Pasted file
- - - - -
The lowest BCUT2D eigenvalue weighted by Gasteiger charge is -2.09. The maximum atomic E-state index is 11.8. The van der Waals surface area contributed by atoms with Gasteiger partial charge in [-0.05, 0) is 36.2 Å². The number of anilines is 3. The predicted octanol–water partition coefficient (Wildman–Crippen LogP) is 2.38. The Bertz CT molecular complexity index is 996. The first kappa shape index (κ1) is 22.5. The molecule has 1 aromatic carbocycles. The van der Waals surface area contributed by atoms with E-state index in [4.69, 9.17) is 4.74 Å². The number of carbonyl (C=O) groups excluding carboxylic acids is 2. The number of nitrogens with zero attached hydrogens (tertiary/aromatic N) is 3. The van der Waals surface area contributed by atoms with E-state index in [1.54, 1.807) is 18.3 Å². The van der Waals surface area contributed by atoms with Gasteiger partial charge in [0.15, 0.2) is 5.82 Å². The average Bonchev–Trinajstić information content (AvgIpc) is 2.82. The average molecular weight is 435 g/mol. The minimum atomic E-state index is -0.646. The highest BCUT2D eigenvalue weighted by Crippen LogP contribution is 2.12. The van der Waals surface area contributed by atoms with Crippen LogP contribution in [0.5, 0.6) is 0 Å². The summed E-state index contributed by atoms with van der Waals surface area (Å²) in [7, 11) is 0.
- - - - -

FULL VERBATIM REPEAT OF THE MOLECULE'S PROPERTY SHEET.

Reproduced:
The lowest BCUT2D eigenvalue weighted by Gasteiger charge is -2.09. The maximum atomic E-state index is 11.8. The van der Waals surface area contributed by atoms with Gasteiger partial charge in [-0.05, 0) is 36.2 Å². The number of anilines is 3. The predicted octanol–water partition coefficient (Wildman–Crippen LogP) is 2.38. The Bertz CT molecular complexity index is 996. The first kappa shape index (κ1) is 22.5. The molecule has 1 aromatic carbocycles. The van der Waals surface area contributed by atoms with E-state index in [4.69, 9.17) is 4.74 Å². The number of carbonyl (C=O) groups excluding carboxylic acids is 2. The number of nitrogens with zero attached hydrogens (tertiary/aromatic N) is 3. The van der Waals surface area contributed by atoms with E-state index in [1.54, 1.807) is 18.3 Å². The van der Waals surface area contributed by atoms with Gasteiger partial charge in [0.15, 0.2) is 5.82 Å². The average Bonchev–Trinajstić information content (AvgIpc) is 2.82. The average molecular weight is 435 g/mol. The minimum atomic E-state index is -0.646. The highest BCUT2D eigenvalue weighted by Crippen LogP contribution is 2.12. The van der Waals surface area contributed by atoms with Crippen LogP contribution in [0.5, 0.6) is 0 Å². The summed E-state index contributed by atoms with van der Waals surface area (Å²) in [7, 11) is 0.